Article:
250 - this is the speed you should fly at below 10,000ft. Usually the aircraft would level out at around 10,500ft, known as a DECEL point, and let the speed bleed off from the 300kts to 250kts. Once you’ve slowed down to that speed, pitch down again to maintain that speed until you either have to slow down for approach or you are told to slow down by ATC.

Hope that helps.

Side note - in the real world, descents are almost always flown at ‘Flight Idle’ (a variable engine speed usually in the region of 30-40% N1). However, doing this in IF seems to require a steeper than usual descent in order to maintain the correct speed with some aircraft.


A lot have been known and talked about in the forum regarding descend calculating, but the speed aspect during its process remained a small discussion (at least in my opinion). Just to immerse in realism™ or even when someday IF introduces passenger and cargo booking to assign along your flights these will become important. But all in all…

I think for a lot of some others (and mostly including me lol!) all these information you guys just provided are:


Great stuffs guys, great stuffs!

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In relation to the question about flaps… Flaps allow the plane to remain flying (generating lift) at lower speeds, the more flap the lower the speed possible.

It doesn’t matter whether the plane is descending, climbing, or level, the flaps do their thing with lift. You could use flaps to get to a lower altitude at a closer position because they would allow a slower speed… Slow right down with flaps, then lower the nose to increase the descent rate. Watch the airspeed though as it will increase. Check the flap speed limits.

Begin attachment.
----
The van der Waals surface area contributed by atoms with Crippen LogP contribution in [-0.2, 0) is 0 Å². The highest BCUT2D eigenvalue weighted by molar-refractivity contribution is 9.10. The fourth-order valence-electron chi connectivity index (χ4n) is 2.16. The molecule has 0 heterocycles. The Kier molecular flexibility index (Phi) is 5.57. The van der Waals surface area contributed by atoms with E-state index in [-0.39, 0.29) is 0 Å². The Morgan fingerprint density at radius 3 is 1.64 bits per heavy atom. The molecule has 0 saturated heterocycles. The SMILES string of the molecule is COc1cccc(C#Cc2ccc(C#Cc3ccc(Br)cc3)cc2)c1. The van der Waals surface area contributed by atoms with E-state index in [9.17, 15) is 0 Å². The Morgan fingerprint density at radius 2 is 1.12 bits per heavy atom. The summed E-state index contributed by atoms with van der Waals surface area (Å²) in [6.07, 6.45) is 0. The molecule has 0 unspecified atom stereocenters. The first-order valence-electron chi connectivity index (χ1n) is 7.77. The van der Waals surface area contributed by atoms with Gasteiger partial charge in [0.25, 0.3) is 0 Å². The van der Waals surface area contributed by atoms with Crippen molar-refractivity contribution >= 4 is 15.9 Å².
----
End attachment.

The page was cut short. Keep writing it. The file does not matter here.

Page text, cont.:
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The most economical and efficient way is to fly a so-called ´idle descend´, which means you select idle trust and regulate the speed solely by increasing and decreasing the pitch/descent rate. This is a realistic and very efficient way to descent, but requires a bit of experience (just try it out and improve according to the experiences you make!).

Flaps are mainly used to increase lift/decrease the angle of attack during low speed flying. You will need to deploy them when the aircraft pitches up too much to maintain its current altitude/descent rate but not before you are below the maximum speed where you are allowed to deploy them (e.g. on the Airbus A320family and A350 you will find a placard in the flight deck with those speeds).

A classic intercept speed would be something around 200-210kts, reducing to 180 at 8 miles and so on.
If you want to learn more, please consider to have a look at the fantastic IF guide I linked below, which does a lot better job explaining then I do!

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Taking about speed when on final, it really depends on the aircraft. Some planes (eg. 787) have trouble slowing down without high flaps settings, so you will need to slow to 180 or so before intercepting the glideslope so you are below the flaps 20 limit. Otherwise you have to take gear out early.